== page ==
Thanks for your replies I meant you won't be recalled after that age but you can still have the test done on request. Which after your input I'll definitely do! I read that the age for the FIT bowel screening is going to be lowered to 50 ( or it has already in some areas?) which is great news for our adult children!

hulahoop Sat 29-Feb-20 09:57:43

I will still have mammogram even though my breast cancer wasn't found by mammogram and I will still do bowel test although I am on list to have colonoscopy in 3years due to cancerous polyp found a few years ago .

Laurensnan Sat 29-Feb-20 10:01:36

15% of new breast cancer diagnoses are after the age of 70 and your risk of getting it never goes with age. Cervical cancer happens too in the elderly. Bowel cancer remains a risk the whole of your life. If the tests are available I'd always have them. My son died from cancer at age 26. His risk of getting cancer was very rare but he was one of the unlucky ones. Same with us all, you never know if you will be that rare statistic for your age. Grab every test you can. Statistics are just that, be it 1 in 10 or 1 in 10,000. Someone has to be that 1 .

BlueSky Sat 29-Feb-20 10:08:51

Oh Laurensnan there are no words. Since being on this forum I'm shocked at how many people seem to have lost children. Big hug. flowers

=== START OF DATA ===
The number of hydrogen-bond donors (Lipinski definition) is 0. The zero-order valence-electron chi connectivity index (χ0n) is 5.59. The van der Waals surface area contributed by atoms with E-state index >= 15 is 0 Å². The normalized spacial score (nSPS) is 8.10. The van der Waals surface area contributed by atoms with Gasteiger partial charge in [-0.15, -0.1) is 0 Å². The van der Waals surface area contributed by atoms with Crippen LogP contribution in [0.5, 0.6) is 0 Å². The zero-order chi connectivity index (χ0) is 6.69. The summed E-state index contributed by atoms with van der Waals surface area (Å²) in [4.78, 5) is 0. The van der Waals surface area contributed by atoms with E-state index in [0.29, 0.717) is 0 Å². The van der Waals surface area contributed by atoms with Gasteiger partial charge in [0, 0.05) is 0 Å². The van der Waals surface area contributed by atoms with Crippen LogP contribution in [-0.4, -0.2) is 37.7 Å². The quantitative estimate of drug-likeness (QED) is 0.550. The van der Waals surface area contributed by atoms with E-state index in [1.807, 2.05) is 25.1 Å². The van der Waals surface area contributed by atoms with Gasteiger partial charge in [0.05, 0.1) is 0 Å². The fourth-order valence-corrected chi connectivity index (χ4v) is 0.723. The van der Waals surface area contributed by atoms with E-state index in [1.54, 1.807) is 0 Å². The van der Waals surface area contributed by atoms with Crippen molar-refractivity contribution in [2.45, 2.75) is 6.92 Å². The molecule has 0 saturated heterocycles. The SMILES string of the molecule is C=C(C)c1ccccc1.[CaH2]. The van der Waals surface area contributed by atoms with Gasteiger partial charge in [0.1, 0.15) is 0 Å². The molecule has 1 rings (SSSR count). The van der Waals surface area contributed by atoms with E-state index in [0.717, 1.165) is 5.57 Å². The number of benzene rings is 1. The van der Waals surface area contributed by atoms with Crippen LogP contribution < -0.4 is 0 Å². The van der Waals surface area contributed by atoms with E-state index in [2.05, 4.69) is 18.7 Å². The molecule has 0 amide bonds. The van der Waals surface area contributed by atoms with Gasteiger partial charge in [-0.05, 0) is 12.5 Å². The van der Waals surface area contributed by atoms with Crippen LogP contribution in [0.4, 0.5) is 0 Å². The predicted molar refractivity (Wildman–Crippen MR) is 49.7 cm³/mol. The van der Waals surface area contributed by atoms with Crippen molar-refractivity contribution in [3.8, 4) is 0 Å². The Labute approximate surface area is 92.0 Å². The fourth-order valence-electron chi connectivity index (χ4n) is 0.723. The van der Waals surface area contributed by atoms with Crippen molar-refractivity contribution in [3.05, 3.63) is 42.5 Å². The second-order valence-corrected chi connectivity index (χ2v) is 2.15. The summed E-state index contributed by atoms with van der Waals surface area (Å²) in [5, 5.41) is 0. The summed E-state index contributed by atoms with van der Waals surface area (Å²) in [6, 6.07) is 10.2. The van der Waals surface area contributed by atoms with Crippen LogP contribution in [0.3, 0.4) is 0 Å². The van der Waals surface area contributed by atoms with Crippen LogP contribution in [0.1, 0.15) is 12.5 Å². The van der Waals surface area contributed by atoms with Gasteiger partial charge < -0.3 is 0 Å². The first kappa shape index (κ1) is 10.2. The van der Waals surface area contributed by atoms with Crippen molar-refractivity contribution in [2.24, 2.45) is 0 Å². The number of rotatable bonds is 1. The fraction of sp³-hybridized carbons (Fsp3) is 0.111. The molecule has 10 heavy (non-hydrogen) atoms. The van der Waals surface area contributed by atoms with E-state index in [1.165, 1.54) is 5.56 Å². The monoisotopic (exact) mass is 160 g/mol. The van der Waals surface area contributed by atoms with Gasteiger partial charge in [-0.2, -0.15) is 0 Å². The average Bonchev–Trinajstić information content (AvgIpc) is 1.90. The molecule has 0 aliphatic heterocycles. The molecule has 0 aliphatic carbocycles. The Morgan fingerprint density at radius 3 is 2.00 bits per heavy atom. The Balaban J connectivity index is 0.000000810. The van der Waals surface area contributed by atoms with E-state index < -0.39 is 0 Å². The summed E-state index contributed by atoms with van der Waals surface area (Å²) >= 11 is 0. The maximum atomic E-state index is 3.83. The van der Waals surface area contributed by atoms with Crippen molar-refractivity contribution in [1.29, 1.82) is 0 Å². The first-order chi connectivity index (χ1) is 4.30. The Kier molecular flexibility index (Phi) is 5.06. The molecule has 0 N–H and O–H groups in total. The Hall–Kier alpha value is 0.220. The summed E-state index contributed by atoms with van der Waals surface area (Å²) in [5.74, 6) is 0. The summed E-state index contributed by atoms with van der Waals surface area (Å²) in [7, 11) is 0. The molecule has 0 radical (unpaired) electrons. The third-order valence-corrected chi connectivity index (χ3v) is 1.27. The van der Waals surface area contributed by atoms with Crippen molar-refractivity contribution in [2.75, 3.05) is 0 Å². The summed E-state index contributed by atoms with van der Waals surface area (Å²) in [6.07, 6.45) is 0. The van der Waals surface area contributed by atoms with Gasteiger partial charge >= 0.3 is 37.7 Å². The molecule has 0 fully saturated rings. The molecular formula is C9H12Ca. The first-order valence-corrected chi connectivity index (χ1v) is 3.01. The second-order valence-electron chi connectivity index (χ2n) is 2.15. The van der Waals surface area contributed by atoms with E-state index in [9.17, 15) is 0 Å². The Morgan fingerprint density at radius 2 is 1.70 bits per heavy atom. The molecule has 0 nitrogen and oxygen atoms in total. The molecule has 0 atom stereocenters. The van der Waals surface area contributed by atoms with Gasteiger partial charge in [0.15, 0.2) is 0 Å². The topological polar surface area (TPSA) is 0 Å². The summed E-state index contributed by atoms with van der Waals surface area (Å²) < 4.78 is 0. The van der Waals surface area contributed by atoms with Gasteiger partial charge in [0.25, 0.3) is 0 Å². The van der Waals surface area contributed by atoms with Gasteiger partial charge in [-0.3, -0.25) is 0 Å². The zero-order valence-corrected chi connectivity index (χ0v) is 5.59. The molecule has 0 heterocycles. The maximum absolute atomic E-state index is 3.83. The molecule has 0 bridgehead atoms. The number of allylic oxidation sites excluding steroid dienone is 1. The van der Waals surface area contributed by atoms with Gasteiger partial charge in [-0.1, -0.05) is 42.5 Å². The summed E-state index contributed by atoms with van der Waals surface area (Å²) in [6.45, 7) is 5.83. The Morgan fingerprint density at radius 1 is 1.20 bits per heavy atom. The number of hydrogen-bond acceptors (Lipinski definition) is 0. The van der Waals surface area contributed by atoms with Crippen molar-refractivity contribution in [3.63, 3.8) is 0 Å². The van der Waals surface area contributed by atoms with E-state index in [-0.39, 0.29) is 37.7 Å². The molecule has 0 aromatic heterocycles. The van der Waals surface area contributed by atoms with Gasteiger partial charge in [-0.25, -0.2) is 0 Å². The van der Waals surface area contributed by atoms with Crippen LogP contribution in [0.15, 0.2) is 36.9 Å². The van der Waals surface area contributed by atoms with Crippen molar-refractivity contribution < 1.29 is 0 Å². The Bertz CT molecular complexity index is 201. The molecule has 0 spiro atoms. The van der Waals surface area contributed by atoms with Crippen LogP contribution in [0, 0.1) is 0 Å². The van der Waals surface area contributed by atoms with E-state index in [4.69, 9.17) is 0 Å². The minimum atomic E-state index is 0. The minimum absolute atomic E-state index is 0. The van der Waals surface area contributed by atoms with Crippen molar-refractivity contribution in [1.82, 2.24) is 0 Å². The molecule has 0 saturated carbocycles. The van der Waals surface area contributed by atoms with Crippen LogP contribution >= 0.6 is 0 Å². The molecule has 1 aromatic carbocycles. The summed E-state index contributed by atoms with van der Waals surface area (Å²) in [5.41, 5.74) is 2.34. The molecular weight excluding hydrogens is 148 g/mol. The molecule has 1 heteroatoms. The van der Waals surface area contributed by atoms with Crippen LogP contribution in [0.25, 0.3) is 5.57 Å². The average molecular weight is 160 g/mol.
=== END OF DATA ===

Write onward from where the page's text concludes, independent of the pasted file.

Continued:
vickya Sat 29-Feb-20 10:16:23

I had breast cancer and a lump removed at age 64 and have had regular screening since. I had it again a few months ago. I requested it as I am at a higher risk for any cancer. I also sent back the bowl cancer screening test and have had to have coloscopy and gastroscopy in the last 6 months because of stomach problems. Those actually didn't show cancer but did show ulcers, which were treated. I will request a mammogram again in 3 years, if I remember smile

Theoddbird Sat 29-Feb-20 10:28:29

I was told that I couldn't carry on with cervical smear after 65 I would definitely have it again if I could.

Legs55 Sat 29-Feb-20 10:45:45

I refuse to have Breast Screening as I had a Benign Lump removed in 2006 (I had previously been referred to Hospital in 2001). Because of the position & the fact the lump had increased in size I was referred for removal of the lump, I was rushed back into Hospital twice following the operation & had to have a 2nd operation as I was verging on Septicemia (Sepsis). I have signed a disclaimer letter & have been removed from the screening list. (I am 64)

No longer called for Cervical Smear Test & wouldn't request one.

Don't do Bowel Cancer Test at home as I have Ulcerative Proctitis & am screened by the Hospital, no sign of Cancer on my Colonoscopy but I do have non-cancerous polyps as well. I can't see the point of doing the test at home as well although I was told I could do bothconfused, more money wasted by duplication. I was referred for a Colonoscopy after I saw my GP with symptoms which I knew needed investigating.

I believe whether to take part in a screening programme or not is a personal choice. No history of cancer in my family, parents or grandparents.